Stress effects are seen in the brain

November 23, 2005

Penn State scientists have developed a non-invasive way to view effects of psychological stress in an area of the brain linked with anxiety and depression.

The research reportedly has important implications for how practitioners treat the numerous long-term health consequences of chronic stress.

In the study, the scientists used functional magnetic resonance imaging to detect an increase in blood flow to the prefrontal cortex in individuals subjected to stress. Further, the increase remained even when the stressor was removed, suggesting the effects of stress are more persistent than once thought.

Whereas most previous fMRI studies have relied on indirect measures of cerebral blood flow, the Penn team, led by John Detre, measured blood flow directly, using a technique called arterial spin labeling. The technique is non-invasive, relying on magnetically "tagging" water molecules in subjects' blood.

The study is reported in the Nov.21 online edition of the Proceedings of the National Academy of Sciences.

Copyright 2005 by United Press International

Explore further: Sea traffic pollutes our lungs more than previously thought

Related Stories

Sea traffic pollutes our lungs more than previously thought

November 20, 2015

New data presented by researchers at Lund University and others in the journal Oceanologia, show that the air along the coasts is full of hazardous nanoparticles from sea traffic. Almost half of the measured particles stem ...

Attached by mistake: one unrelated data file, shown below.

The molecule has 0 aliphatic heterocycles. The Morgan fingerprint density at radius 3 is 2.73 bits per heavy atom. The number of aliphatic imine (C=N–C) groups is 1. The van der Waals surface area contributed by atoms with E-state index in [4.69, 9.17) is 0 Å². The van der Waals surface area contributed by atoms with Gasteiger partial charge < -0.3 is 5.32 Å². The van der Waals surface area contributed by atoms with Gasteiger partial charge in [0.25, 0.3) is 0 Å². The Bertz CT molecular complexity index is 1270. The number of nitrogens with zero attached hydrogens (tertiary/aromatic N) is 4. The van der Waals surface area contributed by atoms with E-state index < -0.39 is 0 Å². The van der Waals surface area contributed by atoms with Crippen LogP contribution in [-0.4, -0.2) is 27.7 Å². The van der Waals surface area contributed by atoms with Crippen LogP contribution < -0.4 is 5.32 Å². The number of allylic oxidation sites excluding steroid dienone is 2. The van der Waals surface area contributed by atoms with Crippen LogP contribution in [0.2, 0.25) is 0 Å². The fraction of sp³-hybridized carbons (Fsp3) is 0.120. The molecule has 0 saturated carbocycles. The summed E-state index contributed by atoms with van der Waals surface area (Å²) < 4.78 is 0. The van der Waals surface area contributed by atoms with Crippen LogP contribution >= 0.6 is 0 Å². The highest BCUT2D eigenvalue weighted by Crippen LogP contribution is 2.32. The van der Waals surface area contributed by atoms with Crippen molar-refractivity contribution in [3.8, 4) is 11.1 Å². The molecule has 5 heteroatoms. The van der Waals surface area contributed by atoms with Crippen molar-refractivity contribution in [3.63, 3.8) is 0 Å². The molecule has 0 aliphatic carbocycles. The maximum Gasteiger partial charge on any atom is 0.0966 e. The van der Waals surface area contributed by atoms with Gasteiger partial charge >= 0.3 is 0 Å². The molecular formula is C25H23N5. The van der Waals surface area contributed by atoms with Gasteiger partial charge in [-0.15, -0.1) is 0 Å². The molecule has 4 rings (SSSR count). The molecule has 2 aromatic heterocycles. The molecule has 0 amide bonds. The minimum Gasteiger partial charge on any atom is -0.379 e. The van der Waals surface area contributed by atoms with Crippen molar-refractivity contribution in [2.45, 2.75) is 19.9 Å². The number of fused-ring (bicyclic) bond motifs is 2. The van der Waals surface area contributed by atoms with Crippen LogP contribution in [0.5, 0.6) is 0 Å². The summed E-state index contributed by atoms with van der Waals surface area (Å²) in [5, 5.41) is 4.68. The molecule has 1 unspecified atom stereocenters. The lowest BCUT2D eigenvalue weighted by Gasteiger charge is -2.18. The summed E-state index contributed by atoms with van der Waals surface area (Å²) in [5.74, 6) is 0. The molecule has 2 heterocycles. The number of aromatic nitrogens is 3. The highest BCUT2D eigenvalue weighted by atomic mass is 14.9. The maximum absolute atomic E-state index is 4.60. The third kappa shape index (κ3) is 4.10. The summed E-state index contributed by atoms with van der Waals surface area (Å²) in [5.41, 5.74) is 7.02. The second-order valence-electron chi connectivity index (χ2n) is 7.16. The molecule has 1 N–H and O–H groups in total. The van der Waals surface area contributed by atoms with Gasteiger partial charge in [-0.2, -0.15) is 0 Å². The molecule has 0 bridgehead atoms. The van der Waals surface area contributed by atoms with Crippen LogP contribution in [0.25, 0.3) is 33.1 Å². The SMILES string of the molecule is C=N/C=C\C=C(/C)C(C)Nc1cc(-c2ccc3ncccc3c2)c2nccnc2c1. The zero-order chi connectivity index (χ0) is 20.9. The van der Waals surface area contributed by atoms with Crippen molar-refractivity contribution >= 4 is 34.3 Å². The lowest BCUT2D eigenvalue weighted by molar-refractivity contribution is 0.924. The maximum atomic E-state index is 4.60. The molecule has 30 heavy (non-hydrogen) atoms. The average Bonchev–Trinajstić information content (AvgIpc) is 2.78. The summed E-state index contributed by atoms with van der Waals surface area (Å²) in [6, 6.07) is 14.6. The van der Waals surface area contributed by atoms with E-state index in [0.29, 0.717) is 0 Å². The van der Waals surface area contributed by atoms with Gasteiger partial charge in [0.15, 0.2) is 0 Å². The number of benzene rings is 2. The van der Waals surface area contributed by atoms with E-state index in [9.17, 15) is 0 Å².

Ketchup and traffic jams—the maths of soft matter

November 3, 2015

The class of materials known as soft matter—which includes everything from mayonnaise to molten plastic—is the subject of the inaugural lecture by Michael Cates, Cambridge's Lucasian Professor of Mathematics.

A breathing planet, off balance

November 13, 2015

Earth's oceans and land cover are doing us a favor. As people burn fossil fuels and clear forests, only half of the carbon dioxide released stays in the atmosphere, warming and altering Earth's climate. The other half is ...

Recommended for you

NASA's space-station resupply missions to relaunch

November 29, 2015

NASA's commercial space program returns to flight this week as one of its private cargo haulers, Orbital ATK, is to launch its first supply shipment to the International Space Station in more than 13 months.

CERN collides heavy nuclei at new record high energy

November 25, 2015

The world's most powerful accelerator, the 27 km long Large Hadron Collider (LHC) operating at CERN in Geneva established collisions between lead nuclei, this morning, at the highest energies ever. The LHC has been colliding ...


Please sign in to add a comment. Registration is free, and takes less than a minute. Read more

Click here to reset your password.
Sign in to get notified via email when new comments are made.